Mac Jones maturing as Alabama football's quarterback
The same attribute that drove Mac Jones to Alabama became an obstacle when he won the Crimson Tide’s starting job: the nature of perfectionists to obsess over their mistakes.
“Since he was a young child, he’s been kind of a perfectionist,” Gordon Jones, Mac’s father, said. “He hasn’t needed a lot of outside discipline, supervision, going over plays, anything like that. He’s such a student of the game, he knows when he’s done something wrong.”
Alabama coach Nick Saban has consistently emphasized Jones’ development in that regard, his ability to let bad plays go and execute the next play: he mentioned it three times in the final 10 days before the season. Jones did it in UA’s win over Texas A&M, responding to a second-quarter interception by completing five of his next six passes for 74 yards. His development there is crucial both for his growth into the starting role and for UA’s offense.
“When he stays focused on the play, doesn’t get upset about what happened on the play before, he’s very, very effective,” Saban said on Sept. 16.
Saban added on Monday: “Well, Mac’s matured, and I think there’s a lot more confidence now. I think he knows what he has to do is stay focused and play the next play. He’s played within himself very well in the first two games and that’s something we want him to continue to do.”
The interception he threw against Texas A&M was one a previous version of Mac Jones would have taken differently.
The play was ruined by an edge blitz coming in the path of his check down option. Jones could have thrown it at the defender’s feet, or possibly evaded the rush long enough for a drag route in front of him to create separation.
Jones watched as the Aggies scored on a 17-yard touchdown pass on the next play. His lone throw on UA’s ensuing three-and-out was an incompletion on third-and-2.
At the start of the next possession, Jones stepped up in the pocket to avoid a perimeter pass rush and calmly delivered a ball over the middle to Jaylen Waddle for a 17-yard gain. He worked his reads on the next play, finding Smith on the right sideline for a 20-yard gain. After moving the chains and getting into the red zone on a third-down quarterback sneak, Jones saw an opening for running back Najee Harris on a wheel route out of the backfield and let it go before the defense could react, moving UA to the 2-yard line and scoring on the next play.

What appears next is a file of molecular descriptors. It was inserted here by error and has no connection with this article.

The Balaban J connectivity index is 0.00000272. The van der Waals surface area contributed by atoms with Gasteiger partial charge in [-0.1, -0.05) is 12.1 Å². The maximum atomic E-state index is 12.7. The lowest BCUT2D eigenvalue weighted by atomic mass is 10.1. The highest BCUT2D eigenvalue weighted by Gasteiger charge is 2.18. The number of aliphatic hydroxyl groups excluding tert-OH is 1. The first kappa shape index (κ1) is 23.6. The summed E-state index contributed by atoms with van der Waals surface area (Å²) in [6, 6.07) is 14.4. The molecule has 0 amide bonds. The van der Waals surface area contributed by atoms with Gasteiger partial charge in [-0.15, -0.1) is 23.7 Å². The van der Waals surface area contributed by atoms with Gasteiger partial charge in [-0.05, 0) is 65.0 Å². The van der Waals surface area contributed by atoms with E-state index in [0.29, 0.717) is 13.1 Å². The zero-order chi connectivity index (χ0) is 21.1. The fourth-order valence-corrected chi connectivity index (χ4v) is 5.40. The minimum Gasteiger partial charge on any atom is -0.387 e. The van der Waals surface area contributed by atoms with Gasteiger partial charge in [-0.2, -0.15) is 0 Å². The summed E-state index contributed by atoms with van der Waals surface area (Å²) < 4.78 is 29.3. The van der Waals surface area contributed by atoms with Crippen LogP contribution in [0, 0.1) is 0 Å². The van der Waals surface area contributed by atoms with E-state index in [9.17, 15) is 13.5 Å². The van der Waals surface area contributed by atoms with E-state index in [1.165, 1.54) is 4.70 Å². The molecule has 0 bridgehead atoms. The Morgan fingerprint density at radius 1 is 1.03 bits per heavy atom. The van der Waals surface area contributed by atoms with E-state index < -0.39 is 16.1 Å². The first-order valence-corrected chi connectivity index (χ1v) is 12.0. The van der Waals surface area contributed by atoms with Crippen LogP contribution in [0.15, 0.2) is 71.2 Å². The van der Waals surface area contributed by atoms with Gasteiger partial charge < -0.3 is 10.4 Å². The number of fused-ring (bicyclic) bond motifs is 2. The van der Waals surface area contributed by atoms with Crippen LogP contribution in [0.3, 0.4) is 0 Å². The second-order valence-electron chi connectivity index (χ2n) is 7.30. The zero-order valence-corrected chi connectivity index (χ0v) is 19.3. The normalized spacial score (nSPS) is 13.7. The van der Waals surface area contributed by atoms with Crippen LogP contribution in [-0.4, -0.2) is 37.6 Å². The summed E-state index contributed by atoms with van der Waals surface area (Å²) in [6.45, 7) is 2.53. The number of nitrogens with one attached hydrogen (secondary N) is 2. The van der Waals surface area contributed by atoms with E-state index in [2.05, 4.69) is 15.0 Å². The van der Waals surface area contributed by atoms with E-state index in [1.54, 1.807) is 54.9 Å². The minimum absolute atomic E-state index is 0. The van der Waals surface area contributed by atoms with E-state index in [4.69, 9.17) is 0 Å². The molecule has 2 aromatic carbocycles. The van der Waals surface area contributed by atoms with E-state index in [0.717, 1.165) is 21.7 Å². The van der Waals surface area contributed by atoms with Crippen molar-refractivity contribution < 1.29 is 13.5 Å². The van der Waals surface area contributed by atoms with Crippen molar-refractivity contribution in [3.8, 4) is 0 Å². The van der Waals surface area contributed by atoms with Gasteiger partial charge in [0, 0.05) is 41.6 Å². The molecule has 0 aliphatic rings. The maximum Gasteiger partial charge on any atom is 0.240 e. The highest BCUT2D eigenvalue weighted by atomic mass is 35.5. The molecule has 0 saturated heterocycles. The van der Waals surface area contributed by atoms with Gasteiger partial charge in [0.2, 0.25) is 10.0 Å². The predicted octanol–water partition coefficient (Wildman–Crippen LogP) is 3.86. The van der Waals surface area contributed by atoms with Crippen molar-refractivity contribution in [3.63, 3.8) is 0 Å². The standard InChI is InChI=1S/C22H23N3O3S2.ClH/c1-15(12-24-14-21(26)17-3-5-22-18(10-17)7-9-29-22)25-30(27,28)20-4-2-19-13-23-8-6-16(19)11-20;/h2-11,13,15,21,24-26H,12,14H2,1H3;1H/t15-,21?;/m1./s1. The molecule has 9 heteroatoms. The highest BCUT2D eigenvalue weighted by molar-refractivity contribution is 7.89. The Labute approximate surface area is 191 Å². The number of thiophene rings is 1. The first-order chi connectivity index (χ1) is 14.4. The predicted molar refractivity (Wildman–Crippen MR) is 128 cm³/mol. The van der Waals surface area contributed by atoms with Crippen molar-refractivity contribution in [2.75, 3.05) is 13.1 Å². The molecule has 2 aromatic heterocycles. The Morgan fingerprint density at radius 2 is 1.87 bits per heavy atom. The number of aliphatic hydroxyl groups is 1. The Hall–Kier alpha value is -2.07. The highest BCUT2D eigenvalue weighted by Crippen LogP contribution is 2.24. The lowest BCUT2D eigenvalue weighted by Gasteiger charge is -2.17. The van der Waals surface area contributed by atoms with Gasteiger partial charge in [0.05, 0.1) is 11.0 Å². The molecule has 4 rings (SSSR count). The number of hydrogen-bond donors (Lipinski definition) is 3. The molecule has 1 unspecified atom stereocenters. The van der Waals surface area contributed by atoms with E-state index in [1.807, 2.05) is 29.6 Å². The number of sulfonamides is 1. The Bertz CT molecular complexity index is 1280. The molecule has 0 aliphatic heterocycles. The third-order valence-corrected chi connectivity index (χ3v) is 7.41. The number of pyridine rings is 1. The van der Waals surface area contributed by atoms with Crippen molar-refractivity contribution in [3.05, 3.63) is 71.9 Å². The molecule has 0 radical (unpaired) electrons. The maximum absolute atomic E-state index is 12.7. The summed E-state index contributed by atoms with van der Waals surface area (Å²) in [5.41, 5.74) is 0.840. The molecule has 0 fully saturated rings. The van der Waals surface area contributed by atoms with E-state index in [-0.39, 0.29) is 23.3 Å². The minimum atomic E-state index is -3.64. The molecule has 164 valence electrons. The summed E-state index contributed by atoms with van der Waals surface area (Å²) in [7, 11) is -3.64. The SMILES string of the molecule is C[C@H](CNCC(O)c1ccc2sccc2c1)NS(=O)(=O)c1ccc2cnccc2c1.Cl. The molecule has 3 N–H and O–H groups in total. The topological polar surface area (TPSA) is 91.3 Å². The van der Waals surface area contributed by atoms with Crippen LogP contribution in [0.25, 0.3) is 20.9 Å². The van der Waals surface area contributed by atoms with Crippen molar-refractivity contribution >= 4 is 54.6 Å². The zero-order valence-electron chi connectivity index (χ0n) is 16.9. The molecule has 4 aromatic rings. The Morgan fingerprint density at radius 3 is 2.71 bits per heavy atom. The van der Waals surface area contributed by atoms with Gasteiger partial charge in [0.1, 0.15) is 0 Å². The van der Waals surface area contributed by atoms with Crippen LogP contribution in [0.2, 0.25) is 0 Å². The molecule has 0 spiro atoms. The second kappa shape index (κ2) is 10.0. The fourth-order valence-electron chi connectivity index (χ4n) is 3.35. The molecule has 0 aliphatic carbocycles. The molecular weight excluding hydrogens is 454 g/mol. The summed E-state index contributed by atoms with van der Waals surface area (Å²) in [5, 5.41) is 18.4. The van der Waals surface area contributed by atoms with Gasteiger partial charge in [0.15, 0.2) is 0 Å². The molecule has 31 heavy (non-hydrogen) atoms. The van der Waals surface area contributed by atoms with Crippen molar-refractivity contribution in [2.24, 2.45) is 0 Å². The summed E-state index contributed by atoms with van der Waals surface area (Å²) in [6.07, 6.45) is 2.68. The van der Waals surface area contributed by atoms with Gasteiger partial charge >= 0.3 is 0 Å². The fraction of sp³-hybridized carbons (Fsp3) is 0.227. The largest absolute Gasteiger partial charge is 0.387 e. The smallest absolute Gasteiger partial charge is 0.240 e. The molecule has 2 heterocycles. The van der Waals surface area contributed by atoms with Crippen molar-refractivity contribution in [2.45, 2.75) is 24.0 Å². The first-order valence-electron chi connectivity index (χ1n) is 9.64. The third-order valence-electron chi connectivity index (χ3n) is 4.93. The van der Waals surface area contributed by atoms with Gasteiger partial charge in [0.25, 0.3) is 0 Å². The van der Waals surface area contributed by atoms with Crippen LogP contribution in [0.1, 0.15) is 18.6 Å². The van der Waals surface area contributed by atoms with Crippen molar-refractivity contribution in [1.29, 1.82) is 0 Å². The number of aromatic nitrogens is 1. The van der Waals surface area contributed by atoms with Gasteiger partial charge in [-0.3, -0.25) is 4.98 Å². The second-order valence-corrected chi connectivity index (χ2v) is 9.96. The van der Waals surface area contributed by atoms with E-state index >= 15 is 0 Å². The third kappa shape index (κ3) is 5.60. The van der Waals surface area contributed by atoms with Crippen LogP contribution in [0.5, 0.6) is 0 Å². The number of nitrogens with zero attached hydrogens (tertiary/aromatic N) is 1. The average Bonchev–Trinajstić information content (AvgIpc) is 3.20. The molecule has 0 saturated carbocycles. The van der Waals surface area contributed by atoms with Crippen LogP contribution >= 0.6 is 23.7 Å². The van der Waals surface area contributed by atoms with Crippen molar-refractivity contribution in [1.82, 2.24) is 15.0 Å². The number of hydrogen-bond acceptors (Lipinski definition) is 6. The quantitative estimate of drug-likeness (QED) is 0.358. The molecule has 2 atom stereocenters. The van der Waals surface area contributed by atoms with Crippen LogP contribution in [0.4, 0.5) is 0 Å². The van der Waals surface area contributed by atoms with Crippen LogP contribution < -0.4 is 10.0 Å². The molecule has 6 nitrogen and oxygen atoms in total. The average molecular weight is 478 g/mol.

In doing so, Jones led a seven-play, 66-yard touchdown drive all of three minutes of game time after throwing a costly interception.
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Gordon Jones cited last year’s Iron Bowl as further proof of that development. After the first interception of that game, returned for a touchdown in the second quarter, Mac Jones completed his next pass attempt for 33 yards and threw a touchdown pass three plays later. On the possession after his third quarter interception, also returned for a touchdown, Jones completed four of his five passes for 63 yards and once again tossed a touchdown.
Gordon Jones doesn’t think that would’ve happened earlier in Mac’s career. He first noticed the difference in an A-Day game in which Mac threw an early interception, then led his team to a win and won the game’s MVP award.
That tendency to dwell on mistakes is rooted in a competitive nature that stands out even in an athletically gifted family: Gordon played tennis at Florida State, Mac’s brother Will played soccer for Mercer and his sister Sarah Jane played tennis for College of Charleston. But Mac’s was different, and was from an early age: Gordon would receive calls from the elementary school about Mac’s competitive nature in athletic activities. Gordon’s response: do what you have to do to make him behave, but try not to kill his competitive spirit.
“He wants everything to be perfect, that’s what he strives for,” Gordon Jones said. “That’s the cool thing about working with Coach Saban, Coach Saban and Mac are very similar in terms of personality style.”
Reach Brett Hudson at 205-722-0196 or firstname.lastname@example.org or via Twitter, @Brett_Hudson